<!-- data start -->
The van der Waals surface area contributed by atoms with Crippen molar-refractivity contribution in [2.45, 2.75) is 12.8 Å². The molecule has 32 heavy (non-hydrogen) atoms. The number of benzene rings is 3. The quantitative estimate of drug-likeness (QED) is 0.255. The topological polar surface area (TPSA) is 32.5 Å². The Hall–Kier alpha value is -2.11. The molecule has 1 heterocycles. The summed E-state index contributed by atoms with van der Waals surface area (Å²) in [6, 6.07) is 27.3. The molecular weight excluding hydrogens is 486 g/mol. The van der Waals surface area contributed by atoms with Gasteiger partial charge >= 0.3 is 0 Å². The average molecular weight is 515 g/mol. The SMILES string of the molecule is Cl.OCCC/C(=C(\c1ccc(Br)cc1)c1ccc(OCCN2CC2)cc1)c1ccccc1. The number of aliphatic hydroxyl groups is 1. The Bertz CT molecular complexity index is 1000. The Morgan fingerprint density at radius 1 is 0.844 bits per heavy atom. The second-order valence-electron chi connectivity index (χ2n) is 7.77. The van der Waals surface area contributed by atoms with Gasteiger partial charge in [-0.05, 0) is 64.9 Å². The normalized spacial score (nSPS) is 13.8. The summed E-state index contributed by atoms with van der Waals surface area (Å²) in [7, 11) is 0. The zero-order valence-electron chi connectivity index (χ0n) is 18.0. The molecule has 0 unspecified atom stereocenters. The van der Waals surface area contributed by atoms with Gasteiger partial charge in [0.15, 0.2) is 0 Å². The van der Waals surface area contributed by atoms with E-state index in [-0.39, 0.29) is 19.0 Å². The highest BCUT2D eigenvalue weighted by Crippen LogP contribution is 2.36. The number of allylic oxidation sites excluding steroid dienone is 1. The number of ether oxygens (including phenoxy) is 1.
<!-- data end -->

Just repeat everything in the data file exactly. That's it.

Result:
The van der Waals surface area contributed by atoms with Crippen molar-refractivity contribution in [2.45, 2.75) is 12.8 Å². The molecule has 32 heavy (non-hydrogen) atoms. The number of benzene rings is 3. The quantitative estimate of drug-likeness (QED) is 0.255. The topological polar surface area (TPSA) is 32.5 Å². The Hall–Kier alpha value is -2.11. The molecule has 1 heterocycles. The summed E-state index contributed by atoms with van der Waals surface area (Å²) in [6, 6.07) is 27.3. The molecular weight excluding hydrogens is 486 g/mol. The van der Waals surface area contributed by atoms with Gasteiger partial charge >= 0.3 is 0 Å². The average molecular weight is 515 g/mol. The SMILES string of the molecule is Cl.OCCC/C(=C(\c1ccc(Br)cc1)c1ccc(OCCN2CC2)cc1)c1ccccc1. The number of aliphatic hydroxyl groups is 1. The Bertz CT molecular complexity index is 1000. The Morgan fingerprint density at radius 1 is 0.844 bits per heavy atom. The second-order valence-electron chi connectivity index (χ2n) is 7.77. The van der Waals surface area contributed by atoms with Gasteiger partial charge in [-0.05, 0) is 64.9 Å². The normalized spacial score (nSPS) is 13.8. The summed E-state index contributed by atoms with van der Waals surface area (Å²) in [7, 11) is 0. The zero-order valence-electron chi connectivity index (χ0n) is 18.0. The molecule has 0 unspecified atom stereocenters. The van der Waals surface area contributed by atoms with Gasteiger partial charge in [0.15, 0.2) is 0 Å². The van der Waals surface area contributed by atoms with E-state index in [-0.39, 0.29) is 19.0 Å². The highest BCUT2D eigenvalue weighted by Crippen LogP contribution is 2.36. The number of allylic oxidation sites excluding steroid dienone is 1. The number of ether oxygens (including phenoxy) is 1.